In the decades that have followed, a plethora of evidence has linked implicit attitudes with neural responses to race-based in-group and out-group faces and more downstream decision-making to test the ability to control default, biased responding.47 Results of relevance demonstrate that 1) the neural representation of race-based attitudes involve a range of overlapping and interacting brain systems, 2) race-based processing of in-group and out-group faces occurs early in the information-processing sequence starting at one hundred milliseconds upon encountering a face, 3) implicit bias observed in brain activity is malleable and responsive to task demands and context, and 4) individual differences exist in the ability to exert control over biased responses, and this control itself can be initiated without awareness as well as involve both inhibition of unwanted responses and the initiation and application of intentional behavior.48 Crucially, this last piece of evidence highlights the need for proactive interventions. If bias can creep in, even during early visual processing, then it is unrealistic to expect even well-intentioned individuals to prevent bias from impacting their behavior in the moment. Instead, changes that alter the choice structure and prevent bias from entering the decision-making process are more likely to succeed.

Overall, neuroscientific evidence provided important construct validity for the IAT and its presumed measurement of expressions of value along a good-bad dimension. Moreover, it indicated that implicit race bias converges with multiple levels of information processing from the earliest stages of face detection to judgments of behavior.

Word Embeddings Based on Massive Language Corpora Converge with IAT Data

A long history of research on natural language processing (NLP) coupled with the availability of massive language corpora (such as the Common Crawl and Google Books) have created the opportunity to learn how social groups are represented in language on an unprecedented scale. Specifically, mirroring the logic of the IAT, computer scientist Aylin Caliskan and colleagues used word embeddings—a technique that maps words or phrases to a high-dimensional vector space—to understand the relative associations between targets (such as Black and White people) and attributes (such as Good and Bad).49 Creating a parallel measure, the Word Embeddings Association Test (WEAT), they performed tests of group-attribute associations in language on a trained dataset of eight hundred and forty billion tokens from the internet. In doing so, they replicated the classic implicit race bias finding: European American names were more likely than African American names to be closer (semantically similar) to pleasant words than to unpleasant words.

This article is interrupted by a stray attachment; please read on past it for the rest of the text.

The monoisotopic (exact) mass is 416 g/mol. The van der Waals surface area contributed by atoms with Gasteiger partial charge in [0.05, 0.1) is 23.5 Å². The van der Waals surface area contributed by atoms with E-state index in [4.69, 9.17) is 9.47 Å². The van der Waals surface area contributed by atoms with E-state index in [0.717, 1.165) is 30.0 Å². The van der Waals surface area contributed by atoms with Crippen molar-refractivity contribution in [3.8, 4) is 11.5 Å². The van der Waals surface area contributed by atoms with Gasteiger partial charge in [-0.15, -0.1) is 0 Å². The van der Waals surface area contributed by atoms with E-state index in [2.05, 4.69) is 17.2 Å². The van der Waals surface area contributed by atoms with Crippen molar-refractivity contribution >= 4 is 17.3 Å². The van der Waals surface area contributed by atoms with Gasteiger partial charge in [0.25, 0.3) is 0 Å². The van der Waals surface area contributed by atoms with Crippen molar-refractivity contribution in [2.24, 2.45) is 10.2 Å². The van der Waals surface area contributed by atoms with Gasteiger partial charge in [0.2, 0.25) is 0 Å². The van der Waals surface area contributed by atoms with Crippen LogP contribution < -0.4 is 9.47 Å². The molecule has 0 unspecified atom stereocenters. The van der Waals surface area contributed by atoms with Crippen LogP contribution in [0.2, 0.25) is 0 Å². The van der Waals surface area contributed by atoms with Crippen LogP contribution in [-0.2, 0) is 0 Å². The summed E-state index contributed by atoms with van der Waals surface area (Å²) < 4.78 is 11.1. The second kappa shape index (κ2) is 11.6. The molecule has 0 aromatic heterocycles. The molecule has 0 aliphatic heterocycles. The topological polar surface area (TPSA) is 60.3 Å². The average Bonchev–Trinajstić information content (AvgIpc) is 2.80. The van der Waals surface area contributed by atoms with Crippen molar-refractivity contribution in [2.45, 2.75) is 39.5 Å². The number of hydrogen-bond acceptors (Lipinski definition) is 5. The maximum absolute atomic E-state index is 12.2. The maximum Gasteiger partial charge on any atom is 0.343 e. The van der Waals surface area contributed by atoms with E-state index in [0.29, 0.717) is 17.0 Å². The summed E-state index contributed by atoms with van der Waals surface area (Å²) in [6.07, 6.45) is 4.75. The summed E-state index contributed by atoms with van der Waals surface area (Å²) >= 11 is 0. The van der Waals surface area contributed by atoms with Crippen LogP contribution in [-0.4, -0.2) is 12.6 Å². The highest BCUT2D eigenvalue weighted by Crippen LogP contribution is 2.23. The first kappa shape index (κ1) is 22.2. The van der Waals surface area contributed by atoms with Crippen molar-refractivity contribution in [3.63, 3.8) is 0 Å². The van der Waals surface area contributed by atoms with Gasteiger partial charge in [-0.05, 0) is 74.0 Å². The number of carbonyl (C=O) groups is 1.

These approaches have also enabled researchers to ask questions about human attitudes that are beyond the scope of behavioral tools. Experimental psychologist Tessa Charlesworth, Caliskan, and Banaji used trained databases of historical texts to demonstrate that attitudinal biases toward racial/ethnic groups have remained stable over the course of two centuries (1800—1999).50 Moreover, just as neuroimaging data showed convergence between theoretically identified brain regions like the amygdala and the RA-IAT but not with explicit race bias, analyses of the biases embedded in language suggest that they are related to IATs but not self-report data.51 In other words, linguistic patterns represent a reservoir for collectively held or culturally imprinted beliefs.52